Like all other Daevas (Zoroastrian demons), Apaosha is the adversary of a certain Yazata , in this case Tishtrya , representative of the rain. Both in the Avesta and in the texts of the Zoroastrian tradition (8th – 10th centuries) Apaosha is depicted as a bald, black steed, which starts with the heliacal rise (sunrise) of the constellation Sirius (Av. Tishtrya ) the rainy season tried to prevent. In tradition (but only hinted at in the Avesta), the upcoming change of season is described as an annual 40-day battle between the black horse (Apaosha) and the white gray horse (Tishtrya).
According to tradition, a similar fight takes place in winter; in this Apaosha tries (as frost) to prevent the thawing of the earth. This tradition is also related to the rising of the dog star, here the acronymic rising (rising at sunset), which took place 2,500 years ago on 21-26. December took place (see Cambridge History of Iran , Vol. II, p. 787). To this day, the 5th Gahambar festival - one of the seven holiest days in the Zoroastrian calendar - takes place on December 21st. In Islamic Iran, the 5th Gahambar festival was reinterpreted as a festival for the winter solstice.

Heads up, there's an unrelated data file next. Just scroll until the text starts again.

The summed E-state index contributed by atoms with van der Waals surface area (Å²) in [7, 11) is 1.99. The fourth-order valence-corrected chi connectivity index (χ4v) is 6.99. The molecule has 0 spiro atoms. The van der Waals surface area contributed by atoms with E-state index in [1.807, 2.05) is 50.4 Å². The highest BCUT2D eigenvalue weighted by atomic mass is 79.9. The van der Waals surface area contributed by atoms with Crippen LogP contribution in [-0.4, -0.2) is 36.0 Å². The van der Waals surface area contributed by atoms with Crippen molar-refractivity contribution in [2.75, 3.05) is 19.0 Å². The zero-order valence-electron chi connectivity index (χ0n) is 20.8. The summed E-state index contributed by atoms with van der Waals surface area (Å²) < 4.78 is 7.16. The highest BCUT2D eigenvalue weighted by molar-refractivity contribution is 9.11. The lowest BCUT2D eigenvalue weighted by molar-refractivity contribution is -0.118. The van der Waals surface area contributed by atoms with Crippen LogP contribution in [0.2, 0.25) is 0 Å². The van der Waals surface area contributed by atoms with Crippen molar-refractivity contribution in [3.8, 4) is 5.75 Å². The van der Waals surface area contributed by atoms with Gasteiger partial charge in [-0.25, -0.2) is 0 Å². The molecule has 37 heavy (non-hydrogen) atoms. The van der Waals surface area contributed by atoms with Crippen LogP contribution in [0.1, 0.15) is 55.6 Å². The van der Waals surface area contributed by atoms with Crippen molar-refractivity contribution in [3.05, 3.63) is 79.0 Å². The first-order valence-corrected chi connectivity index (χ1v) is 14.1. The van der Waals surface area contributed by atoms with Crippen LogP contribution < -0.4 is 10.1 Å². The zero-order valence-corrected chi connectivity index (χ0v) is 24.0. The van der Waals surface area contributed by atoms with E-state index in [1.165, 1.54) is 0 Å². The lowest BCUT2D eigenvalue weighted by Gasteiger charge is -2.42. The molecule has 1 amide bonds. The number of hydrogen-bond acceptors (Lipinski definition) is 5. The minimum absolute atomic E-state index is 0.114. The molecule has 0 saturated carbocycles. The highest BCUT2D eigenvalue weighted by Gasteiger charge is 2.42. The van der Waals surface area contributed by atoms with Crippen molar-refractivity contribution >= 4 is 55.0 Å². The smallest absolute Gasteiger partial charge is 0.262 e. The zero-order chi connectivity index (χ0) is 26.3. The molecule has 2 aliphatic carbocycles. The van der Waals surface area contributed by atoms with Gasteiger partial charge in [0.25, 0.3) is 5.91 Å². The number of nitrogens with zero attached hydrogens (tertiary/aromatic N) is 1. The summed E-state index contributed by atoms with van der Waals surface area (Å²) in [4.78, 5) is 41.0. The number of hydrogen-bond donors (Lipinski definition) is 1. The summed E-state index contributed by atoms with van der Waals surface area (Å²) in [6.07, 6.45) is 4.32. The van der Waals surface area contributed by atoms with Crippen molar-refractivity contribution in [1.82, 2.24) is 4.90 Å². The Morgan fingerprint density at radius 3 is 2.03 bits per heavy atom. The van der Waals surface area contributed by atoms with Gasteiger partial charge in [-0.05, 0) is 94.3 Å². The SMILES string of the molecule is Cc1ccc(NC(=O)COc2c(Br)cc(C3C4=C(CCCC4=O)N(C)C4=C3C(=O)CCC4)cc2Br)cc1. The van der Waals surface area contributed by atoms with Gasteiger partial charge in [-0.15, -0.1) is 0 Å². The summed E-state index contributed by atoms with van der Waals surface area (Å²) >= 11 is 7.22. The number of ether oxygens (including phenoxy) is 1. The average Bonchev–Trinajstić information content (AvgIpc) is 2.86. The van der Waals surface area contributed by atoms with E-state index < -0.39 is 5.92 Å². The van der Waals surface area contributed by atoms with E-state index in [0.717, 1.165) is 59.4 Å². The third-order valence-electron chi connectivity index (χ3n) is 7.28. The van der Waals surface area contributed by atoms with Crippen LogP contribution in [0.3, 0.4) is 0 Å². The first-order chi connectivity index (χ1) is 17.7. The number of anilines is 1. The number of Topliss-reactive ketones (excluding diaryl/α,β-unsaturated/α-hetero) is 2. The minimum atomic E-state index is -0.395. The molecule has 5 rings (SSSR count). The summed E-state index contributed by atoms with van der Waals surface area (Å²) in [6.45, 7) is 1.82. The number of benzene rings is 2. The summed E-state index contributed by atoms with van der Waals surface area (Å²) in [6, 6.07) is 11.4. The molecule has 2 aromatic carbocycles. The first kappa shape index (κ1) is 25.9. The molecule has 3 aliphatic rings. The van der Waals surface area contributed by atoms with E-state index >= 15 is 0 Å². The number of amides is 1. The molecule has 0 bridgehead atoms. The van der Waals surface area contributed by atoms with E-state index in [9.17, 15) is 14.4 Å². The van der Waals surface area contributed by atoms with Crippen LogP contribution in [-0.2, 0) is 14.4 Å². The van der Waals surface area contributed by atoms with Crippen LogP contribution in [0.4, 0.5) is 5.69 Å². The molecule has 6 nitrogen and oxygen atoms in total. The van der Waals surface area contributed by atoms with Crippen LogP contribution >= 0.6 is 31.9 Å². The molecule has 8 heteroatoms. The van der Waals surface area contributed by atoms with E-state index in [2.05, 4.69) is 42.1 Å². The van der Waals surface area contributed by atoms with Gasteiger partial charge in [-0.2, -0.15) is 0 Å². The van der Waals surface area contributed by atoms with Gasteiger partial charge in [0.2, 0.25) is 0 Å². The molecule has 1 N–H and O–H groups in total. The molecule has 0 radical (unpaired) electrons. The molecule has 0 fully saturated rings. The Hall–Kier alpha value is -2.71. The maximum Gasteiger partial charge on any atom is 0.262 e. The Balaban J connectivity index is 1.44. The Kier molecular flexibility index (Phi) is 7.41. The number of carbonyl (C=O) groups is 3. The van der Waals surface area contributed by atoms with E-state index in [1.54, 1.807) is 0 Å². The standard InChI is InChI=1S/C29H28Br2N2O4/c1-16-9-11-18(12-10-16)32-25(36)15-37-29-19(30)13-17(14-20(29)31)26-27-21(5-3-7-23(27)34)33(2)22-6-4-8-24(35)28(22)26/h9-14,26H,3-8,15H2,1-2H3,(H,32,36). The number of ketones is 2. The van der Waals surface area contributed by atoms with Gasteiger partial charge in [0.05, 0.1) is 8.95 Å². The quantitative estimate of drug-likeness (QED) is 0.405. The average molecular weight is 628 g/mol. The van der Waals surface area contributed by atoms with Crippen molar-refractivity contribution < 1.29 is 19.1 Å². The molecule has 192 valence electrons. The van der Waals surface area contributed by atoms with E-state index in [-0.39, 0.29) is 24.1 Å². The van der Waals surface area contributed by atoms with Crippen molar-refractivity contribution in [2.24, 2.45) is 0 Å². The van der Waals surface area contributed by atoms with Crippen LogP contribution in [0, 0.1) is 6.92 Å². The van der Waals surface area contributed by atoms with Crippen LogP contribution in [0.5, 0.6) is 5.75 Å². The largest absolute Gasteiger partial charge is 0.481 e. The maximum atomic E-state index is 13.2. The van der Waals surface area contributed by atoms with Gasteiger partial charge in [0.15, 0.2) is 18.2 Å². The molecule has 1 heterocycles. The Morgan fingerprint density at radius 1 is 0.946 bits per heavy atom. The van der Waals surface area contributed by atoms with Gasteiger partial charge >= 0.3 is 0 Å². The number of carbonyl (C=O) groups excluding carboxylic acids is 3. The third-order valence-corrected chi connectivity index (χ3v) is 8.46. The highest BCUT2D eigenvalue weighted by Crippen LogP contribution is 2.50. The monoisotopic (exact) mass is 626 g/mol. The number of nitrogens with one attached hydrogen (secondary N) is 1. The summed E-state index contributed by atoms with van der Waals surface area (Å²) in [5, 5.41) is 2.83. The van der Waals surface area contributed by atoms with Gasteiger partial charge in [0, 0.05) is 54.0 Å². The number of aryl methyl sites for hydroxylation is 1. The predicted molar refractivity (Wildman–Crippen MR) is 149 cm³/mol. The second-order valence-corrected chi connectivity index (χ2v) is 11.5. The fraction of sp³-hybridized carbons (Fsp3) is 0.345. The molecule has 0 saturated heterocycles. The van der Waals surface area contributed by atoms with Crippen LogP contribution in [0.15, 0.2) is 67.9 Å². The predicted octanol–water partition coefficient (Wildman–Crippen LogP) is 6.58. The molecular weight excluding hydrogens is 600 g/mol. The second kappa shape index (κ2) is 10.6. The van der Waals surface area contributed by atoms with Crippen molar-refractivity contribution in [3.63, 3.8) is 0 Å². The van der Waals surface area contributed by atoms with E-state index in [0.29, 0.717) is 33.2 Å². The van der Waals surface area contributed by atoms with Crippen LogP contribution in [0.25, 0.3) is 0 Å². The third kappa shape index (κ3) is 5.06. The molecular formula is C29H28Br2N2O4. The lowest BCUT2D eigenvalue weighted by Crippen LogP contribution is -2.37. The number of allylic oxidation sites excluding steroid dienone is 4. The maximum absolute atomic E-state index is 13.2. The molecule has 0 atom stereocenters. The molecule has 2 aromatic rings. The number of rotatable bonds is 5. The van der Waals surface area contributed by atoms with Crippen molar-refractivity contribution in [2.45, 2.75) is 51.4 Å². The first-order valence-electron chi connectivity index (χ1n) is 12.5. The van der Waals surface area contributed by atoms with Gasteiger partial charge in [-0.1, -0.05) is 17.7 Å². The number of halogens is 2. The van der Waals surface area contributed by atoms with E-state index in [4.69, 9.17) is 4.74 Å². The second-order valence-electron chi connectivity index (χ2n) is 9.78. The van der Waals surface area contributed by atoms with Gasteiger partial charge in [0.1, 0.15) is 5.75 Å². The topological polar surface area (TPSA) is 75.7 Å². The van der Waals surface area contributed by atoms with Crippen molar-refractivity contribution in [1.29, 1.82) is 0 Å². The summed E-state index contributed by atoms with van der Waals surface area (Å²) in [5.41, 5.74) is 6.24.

Like all conflicts between good and evil, the one between Apaosha and Tishtrya at the end of time ( Frashokereti , the “Final Renewal”) should be settled in favor of the good, and Apaosha will then finally succumb to the Tishtyra.
The 40 days of the summer struggle correspond to the 30 dog days of the Roman-European tradition. For similar mythological-astrological entanglements like that between Sirius / Tishtrya and water / fertility see Sirius in Sumer and Mesopotamia as well as Sirius in Egypt . An influence of these cultures on the Zoroastrian-Iranian culture (especially in astrological-calendar matters) is generally assumed.
In today's Islamic Iran, the old tradition of hard summer and winter days exists in a greatly changed form and with a Sufi interpretation. Only the name of these periods - chelleh “forty” - still points to the pre-Islamic tradition, but neither of the two periods is perceived as 40 days. A touch of Zoroastrian tradition was revived in the Iranian calendar of 1925 , whose month "Tir" (Avestisch Tishtrya ) is again in July-August, thus again roughly corresponding to the dog days. The winter period was also linked to the solar events, beginning on the night of the winter solstice (i.e. understood as such by the general Iranian population), and ushered in a festival that continues to be known as Shab-e Chelleh “Night of Forty (Days)” is.